Thursday, January 21, 2010

The Unnatural History of the Kakapo

I have just spent a very enjoyable afternoon engrossed in Scott Mouat's new documentary film "The Unnatural History of the Kakapo", which will be available for purchase through the Elwin Productions website in February 2010. Thanks again to Scott for sending me an advance copy. I really appreciate it, and it was a real privilege for me to see the film so early.

Here is the trailer for the film, followed by a short review from me...

Four years in the making, the film covers the history of the Kakapo from before humans arrived in New Zealand through to the present day. It then details the conservation efforts that have brought the bird back from near extinction to the 124 birds we have today.

The conservation story begins with Richard Treacy Henry's ultimately doomed attempt to transplant Kakapo to Resolution Island in the late 1800's to keep them safe from stoats and weasels. The story then continues with Don Merton's rescue program of the early 1970's which led to the Kakapo being installed on Codfish Island. Don features in the film as he and a small team return to Fiordland to see if there is any chance any lone Kakapos are still out there.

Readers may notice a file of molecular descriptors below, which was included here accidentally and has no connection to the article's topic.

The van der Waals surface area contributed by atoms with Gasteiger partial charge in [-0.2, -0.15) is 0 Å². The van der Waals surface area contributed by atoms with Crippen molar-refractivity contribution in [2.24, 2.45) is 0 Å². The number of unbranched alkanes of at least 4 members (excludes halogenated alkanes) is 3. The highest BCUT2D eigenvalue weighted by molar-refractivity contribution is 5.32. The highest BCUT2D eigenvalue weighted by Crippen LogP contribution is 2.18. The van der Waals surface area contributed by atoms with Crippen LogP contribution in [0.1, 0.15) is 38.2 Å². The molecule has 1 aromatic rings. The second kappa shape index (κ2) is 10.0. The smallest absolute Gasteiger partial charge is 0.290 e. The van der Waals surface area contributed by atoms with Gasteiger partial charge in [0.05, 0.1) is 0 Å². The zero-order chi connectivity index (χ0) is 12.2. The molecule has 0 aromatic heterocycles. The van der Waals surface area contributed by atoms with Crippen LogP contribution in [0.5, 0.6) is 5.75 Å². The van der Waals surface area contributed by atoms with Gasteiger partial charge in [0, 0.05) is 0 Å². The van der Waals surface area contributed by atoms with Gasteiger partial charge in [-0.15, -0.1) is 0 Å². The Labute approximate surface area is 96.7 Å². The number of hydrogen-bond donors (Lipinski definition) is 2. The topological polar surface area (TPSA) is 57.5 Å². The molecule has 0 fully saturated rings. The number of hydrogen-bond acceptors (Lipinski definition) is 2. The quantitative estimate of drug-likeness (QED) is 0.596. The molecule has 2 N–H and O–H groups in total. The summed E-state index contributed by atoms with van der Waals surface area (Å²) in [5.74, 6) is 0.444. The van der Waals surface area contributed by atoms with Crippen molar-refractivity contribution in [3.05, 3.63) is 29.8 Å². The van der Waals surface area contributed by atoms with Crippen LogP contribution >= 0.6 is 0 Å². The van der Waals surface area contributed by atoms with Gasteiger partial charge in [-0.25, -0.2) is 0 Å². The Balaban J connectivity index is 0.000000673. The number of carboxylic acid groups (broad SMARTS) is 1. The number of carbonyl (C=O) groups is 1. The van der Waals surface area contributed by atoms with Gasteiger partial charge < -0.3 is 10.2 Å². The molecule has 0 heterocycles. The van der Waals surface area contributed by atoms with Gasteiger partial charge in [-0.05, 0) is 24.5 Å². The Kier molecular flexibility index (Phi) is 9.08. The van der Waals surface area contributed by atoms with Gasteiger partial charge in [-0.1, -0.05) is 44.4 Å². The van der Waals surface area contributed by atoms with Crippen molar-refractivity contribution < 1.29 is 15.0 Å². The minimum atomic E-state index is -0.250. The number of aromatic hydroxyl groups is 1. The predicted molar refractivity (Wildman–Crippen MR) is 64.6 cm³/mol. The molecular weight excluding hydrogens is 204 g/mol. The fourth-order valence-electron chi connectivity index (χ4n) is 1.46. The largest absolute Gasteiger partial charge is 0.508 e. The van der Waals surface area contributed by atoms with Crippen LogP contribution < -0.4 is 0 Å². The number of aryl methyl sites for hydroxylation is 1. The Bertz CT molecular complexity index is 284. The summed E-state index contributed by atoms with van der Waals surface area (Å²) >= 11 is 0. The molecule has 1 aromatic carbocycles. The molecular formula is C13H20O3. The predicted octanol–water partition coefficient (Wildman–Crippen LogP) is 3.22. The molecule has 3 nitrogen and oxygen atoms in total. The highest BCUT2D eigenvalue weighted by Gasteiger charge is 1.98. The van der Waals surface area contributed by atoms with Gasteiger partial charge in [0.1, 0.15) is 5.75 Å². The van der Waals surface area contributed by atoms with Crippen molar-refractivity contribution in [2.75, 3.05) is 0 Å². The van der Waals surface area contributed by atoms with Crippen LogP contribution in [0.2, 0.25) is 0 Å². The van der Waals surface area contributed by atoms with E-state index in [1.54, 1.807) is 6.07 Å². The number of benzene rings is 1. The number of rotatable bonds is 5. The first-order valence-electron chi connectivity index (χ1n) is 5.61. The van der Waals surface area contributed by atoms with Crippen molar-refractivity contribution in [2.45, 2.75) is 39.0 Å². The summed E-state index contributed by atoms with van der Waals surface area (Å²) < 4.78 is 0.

Finally, the story moves to the present day, with Dr. Ron Moorhouse and the rest of the Kakapo Recovery Programme team, learning how to gently extract sperm from males and artificially inseminate the females in order to coax the genetic diversity of the population in the right direction - a project we now know to have been a success - see Kakapo Artificial Insemination a 2009 Success .

Sometimes heartwarming, sometimes deeply tragic, Scott's film is a wonderful record of the dedication shown by a team of passionate conservationists, who are all doing their bit to save the world's favourite fat, green, flightless parrot.

I heartily recommend you buy a copy as soon as it becomes available, with 25% of all profits going to the Kakapo Recovery Programme.

You can learn more, and become a fan of the project at their Facebook Page : The Unnatural History of the Kakapo.

1 comment:

D.B. Echo said...

Very cool! Thanks for posting this. I'll start saving up my nickels and dimes now!